Hospitality Industry,  Hotel Distribution,  Hotel Marketing,  Revenue Management

Hotel Distribution: As Simple or Complex as you Make it

A variety of factors influence hotel distribution strategies. Many people find it simple. They decide on a strategy, a plan of action, and they follow it. Their distribution system works well. It is effective.

However, distribution is a nightmare for the majority of hotels. There are so many competing elements that effective management is difficult. Everything here appears to break faster than a hotel's ability to fix it. It's no surprise that most GMs and their corporate counterparts are constantly in the fire-fighting mode

This is an attempt to deconstruct the distribution strategy and then apply a complex and simple execution, but first 

The core: you have control over most of these.

  • Rate structure
  • Revenue management practices
  • Team dynamics
  • Website/ CRM/ loyalty program/ app
  • Marketing investment
  • Social media
  • Guest experience delivery

The second layer: you have partial control over these.

  • OTAs
  • Travel Agents
  • Corporate clients
  • Brand and loyalty base
  • Google/ Search 

The third layer: you have no control.

  • Airlines, destination/ location arrivals
  • Political situation
  • Economic factors
  • Pandemic 

Let me do this the complex way:

Χ A rate structure that is all over the place, with a rate gap of multiples between the lowest and highest rates.

Χ Keep all rates open to all channels and agents, regardless of demand level.

Χ The last room is on a first come, first served basis.

Χ Revenue management? That has to do with managing the revenue manager. I should always be able to get my way and get the rates I desire.

Χ Each team should compete against one another. It all comes down to who has more clout and who can plug in their business first.

Χ Social Media - Why are they following us if they don't want deals?

Χ The direct strategy requires too much time and money for uncertain returns.

Χ Marketing investment—why should I spend money upfront or at all?

Now let us get the second layer wrong:

Χ Give OTAs, agents, and other clients everything. Promotions, POS rates, member rates, campaign offers, credit card deals, early bird, summer deals, marketing contributions, ranking boosters, commission override, last-minute deals, mobile offers, partner exclusives, kick backs, and so on are all welcome.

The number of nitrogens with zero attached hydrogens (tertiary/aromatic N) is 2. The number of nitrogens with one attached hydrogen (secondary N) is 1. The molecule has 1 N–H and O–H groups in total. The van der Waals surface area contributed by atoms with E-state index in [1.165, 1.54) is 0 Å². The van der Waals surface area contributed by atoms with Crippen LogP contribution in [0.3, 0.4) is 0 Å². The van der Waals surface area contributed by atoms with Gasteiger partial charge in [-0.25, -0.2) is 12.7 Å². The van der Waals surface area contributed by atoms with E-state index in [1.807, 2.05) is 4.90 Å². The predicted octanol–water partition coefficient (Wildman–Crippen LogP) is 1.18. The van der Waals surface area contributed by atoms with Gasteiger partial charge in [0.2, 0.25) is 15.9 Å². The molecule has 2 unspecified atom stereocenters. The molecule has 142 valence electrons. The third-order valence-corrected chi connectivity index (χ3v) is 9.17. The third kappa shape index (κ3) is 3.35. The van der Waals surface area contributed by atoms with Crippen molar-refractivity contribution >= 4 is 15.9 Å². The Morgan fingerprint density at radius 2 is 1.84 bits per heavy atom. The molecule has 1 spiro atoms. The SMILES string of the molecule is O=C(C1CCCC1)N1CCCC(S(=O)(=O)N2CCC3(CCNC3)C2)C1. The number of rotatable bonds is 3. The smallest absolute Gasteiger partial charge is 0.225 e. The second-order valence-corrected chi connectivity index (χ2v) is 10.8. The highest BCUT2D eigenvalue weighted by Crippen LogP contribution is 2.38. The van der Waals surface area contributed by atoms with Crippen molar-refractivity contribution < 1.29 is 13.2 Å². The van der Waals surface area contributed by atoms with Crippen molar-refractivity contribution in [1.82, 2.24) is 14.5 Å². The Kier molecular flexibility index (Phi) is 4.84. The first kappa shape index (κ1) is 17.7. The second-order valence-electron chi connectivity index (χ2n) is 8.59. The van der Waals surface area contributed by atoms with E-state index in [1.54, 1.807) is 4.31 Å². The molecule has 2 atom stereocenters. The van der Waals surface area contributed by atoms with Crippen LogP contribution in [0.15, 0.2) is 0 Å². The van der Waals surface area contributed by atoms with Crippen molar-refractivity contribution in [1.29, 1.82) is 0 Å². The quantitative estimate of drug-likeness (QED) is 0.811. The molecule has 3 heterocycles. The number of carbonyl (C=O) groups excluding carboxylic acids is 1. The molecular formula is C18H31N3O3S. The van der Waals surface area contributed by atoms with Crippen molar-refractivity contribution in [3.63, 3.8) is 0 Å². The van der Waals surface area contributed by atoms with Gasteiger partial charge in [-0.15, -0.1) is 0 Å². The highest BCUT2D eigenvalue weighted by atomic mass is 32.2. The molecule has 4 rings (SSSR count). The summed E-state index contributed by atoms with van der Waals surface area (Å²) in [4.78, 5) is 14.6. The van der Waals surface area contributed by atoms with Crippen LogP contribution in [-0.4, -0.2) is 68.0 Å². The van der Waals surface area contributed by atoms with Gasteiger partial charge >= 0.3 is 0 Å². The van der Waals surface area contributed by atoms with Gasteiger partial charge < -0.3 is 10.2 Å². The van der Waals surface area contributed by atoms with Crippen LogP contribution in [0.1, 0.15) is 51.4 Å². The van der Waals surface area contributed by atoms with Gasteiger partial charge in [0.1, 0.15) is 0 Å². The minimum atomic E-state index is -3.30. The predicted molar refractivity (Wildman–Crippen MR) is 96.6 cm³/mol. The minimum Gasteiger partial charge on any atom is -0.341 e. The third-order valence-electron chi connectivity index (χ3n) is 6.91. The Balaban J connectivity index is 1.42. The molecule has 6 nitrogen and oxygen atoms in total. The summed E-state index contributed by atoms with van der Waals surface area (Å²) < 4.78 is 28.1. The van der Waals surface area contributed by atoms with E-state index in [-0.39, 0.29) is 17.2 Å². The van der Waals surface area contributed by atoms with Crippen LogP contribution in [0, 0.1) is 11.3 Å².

Χ Search engine marketing is prohibitively expensive. OTAs should handle it.

Χ The third layer is where we get our data and excuses if someone asks why our hotel isn't performing optimally. It is the most beneficial layer!

Now let me do it the simpler way:

A rate structure with a flat rate or little variation between the highest and lowest rates.

Even if I don't have a history, a brand, or a loyal following, I leverage the experience that I deliver to my guests.

 Revenue management: Nothing stands in the way of my hotel's long-term profitability, which is measured against a comparable competitive set.

 The team—they all work together with profitability and sustainability as fundamental principles. They do not compete for business with each other.

 I balance selling and engaging content on social media.

 The direct strategy is the most important distribution pillar, with adequate investment in web, traffic generation, marketing automation, CRM, loyalty, and a hotel app.

 The second layer is all about maximizing its contribution while being aware of my limitations. I will make the most of what I can and accept what I can't. 

 In my opinion, search engine marketing is such a simple strategy for increasing profits that I wish more hoteliers would take the time to learn about it and put it into practice.

For most running hotels, there is no such thing as getting off a station and taking stock of the situation to change tracks afterwards. The oversimplification here is to illustrate how a hotel might actually be in a precarious situation. By making some of these high impact changes, it is possible to escape an unsustainable situation and transition to a more balanced and profitable distribution strategy. 

On which side of these extremes does your hotel sit?

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